Chicago police officer convicted of killing Laquan McDonald moved from Chicago jail for safety reasons

Chicago Police Laquan McDonald
Chicago police officer Jason Van Dyke, wearing sunglasses, is escorted out of the Leighton Criminal Court Building in Chicago, Tuesday, Oct. 2, 2018, after testifying in his first degree murder trial for the shooting death of Laquan McDonald. (Ashlee Rezin/Chicago Sun-Times via AP)

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The Cook County jail officials where former Chicago police officer Jason Van Dyke was placed after his conviction last week in the fatal shooting of Laquan McDonald, were so fearful of his safety that he has now been moved to a neighboring county.

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Van Dyke was found guilty in the 2014 killing of McDonald, a case that caught national headlines and launched protests in the city for the last four years. Van Dyke was convicted of second-degree murder and 16 counts of aggravated battery.

Van Dyke was moved from the jail and transported to the Rock Island County Jail, about three hours west of Chicago, the Chicago Sun-Times reports.

His status as a former cop and the high-profile nature of the case makes him an “a very unusual detainee,” said said Cara Smith, director of policy for Cook County Sheriff Tom Dart.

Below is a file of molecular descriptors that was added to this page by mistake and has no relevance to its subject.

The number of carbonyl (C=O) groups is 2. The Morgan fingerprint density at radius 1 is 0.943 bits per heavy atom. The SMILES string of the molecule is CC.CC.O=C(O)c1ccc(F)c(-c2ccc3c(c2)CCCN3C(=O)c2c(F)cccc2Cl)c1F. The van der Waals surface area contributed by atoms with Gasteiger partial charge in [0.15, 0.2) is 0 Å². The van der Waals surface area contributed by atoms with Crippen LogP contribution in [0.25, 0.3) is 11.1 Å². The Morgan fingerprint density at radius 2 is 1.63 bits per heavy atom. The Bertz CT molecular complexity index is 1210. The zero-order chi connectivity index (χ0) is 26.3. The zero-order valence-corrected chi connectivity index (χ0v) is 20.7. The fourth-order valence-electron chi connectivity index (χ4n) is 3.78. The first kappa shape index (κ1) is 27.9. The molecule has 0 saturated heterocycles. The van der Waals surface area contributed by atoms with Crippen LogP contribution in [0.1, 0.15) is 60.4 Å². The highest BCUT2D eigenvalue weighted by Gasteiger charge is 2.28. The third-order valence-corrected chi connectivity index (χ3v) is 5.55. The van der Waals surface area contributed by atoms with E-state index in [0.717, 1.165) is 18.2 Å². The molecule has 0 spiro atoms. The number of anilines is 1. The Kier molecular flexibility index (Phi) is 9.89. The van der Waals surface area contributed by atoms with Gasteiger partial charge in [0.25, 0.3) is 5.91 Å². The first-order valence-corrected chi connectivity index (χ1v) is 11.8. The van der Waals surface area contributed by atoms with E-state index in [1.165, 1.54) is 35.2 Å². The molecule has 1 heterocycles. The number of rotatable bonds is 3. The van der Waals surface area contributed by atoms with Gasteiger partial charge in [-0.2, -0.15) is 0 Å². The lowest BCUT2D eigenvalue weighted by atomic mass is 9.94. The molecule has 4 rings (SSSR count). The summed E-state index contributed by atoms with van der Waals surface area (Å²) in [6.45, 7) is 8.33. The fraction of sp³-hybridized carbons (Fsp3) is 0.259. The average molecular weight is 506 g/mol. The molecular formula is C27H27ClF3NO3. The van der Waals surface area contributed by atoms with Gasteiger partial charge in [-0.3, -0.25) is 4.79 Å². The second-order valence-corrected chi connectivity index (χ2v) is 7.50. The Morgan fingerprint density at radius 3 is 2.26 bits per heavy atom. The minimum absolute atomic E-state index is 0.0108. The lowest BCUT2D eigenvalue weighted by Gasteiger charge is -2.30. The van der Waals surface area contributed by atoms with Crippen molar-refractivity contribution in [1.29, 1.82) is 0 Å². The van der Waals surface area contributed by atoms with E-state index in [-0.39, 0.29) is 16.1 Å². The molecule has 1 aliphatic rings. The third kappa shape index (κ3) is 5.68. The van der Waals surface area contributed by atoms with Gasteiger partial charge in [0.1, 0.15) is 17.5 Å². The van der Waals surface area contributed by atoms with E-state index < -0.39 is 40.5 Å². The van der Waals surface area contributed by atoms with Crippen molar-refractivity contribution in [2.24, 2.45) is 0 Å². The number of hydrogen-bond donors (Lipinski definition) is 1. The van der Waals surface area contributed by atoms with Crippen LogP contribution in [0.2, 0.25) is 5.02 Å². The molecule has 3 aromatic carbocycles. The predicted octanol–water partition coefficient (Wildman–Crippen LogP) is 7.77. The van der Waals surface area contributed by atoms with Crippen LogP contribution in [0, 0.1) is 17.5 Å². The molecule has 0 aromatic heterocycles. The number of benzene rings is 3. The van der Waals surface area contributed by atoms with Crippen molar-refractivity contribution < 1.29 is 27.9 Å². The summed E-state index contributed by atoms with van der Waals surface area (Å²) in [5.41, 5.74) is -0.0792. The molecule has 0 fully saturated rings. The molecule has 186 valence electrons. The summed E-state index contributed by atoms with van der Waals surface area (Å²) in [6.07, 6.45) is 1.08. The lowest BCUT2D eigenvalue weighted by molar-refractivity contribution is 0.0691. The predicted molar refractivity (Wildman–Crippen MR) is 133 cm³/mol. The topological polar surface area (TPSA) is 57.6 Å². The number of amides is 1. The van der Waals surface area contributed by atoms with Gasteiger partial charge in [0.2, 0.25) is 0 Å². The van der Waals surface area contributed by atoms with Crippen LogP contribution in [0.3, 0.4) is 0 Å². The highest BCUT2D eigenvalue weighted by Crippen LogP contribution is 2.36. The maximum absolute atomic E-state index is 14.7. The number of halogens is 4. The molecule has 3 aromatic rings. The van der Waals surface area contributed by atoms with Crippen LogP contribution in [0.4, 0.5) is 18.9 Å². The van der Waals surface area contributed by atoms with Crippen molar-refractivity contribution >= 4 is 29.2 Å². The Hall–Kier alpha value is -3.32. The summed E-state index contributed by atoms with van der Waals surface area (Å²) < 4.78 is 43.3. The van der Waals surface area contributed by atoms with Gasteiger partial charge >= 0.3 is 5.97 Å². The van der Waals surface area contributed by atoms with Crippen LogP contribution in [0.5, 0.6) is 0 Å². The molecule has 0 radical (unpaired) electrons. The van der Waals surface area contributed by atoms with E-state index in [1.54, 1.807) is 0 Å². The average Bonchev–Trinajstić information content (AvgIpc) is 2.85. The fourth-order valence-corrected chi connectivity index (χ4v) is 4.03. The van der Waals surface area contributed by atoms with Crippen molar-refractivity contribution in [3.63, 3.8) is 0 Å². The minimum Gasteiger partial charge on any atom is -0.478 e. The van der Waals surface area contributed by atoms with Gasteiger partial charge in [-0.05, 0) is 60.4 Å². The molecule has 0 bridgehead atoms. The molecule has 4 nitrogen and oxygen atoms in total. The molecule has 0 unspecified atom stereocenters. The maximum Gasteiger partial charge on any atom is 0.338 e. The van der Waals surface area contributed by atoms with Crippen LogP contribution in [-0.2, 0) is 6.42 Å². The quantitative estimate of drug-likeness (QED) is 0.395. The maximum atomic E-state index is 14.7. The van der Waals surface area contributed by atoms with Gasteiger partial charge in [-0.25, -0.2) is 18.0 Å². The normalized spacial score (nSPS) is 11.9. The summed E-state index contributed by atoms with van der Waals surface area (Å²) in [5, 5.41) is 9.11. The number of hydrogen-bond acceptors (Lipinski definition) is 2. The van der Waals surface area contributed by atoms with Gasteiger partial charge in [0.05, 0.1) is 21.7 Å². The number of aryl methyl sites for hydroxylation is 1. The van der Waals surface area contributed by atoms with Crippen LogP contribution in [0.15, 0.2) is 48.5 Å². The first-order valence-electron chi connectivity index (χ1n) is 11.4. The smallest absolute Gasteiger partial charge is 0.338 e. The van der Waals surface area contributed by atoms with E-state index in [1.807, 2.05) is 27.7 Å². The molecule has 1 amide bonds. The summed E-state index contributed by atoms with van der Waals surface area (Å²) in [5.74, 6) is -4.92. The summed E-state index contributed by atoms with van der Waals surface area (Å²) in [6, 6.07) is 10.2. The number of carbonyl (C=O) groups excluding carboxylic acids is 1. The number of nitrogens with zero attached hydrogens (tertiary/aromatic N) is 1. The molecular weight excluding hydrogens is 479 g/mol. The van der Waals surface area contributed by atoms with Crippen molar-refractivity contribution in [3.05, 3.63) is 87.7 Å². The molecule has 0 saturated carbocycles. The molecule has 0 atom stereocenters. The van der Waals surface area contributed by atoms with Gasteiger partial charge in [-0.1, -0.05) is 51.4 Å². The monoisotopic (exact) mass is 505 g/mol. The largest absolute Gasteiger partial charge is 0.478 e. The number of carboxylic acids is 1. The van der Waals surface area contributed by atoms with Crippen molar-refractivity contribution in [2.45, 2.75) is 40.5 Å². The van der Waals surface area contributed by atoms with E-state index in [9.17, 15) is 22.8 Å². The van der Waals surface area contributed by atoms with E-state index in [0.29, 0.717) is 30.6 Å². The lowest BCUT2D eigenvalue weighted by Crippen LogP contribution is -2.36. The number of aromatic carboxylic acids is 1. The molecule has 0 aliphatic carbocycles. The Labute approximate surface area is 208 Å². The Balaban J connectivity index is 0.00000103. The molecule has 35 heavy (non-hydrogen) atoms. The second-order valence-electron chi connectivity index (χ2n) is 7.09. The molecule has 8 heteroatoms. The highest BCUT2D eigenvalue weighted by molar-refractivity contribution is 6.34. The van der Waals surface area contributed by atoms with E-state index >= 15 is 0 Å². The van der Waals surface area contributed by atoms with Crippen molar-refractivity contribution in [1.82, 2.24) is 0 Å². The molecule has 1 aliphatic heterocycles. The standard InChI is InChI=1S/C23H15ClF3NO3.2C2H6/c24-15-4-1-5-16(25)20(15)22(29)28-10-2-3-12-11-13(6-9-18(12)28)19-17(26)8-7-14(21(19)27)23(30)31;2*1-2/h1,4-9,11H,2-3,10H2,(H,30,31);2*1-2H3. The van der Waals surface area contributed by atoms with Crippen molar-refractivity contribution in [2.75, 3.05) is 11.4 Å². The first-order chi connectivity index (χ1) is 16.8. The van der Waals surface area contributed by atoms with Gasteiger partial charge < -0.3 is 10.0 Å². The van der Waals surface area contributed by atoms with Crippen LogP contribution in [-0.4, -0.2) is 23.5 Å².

However, Van Dyke will return to the jail Oct. 31, the date of his next hearing.He is reportedly being kept in protective custody in a single cell, away from other prisoners, Smith said.

“The way he was treated was the same as any other high-profile detainee,” Smith said. “He had no special privileges.”

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A jury found Van Dyke guilty of second-degree murder and 16 counts of aggravated battery. Van Dyke was found not guilty of official misconduct. This comes after Van Dyke took to the stand in his own defense, giving a version of the fateful encounter that did not correlate with the video evidence prosecutors presented.

Even before the trial started, the case had made an impact on law enforcement in the city. Chicago’s police superintendent and the county’s top prosecutor both lost their jobs — one fired by the mayor and the other ousted by voters. It also led to a U.S. Justice Department investigation that found a “pervasive cover-up culture” and prompted plans for far-reaching police reforms.

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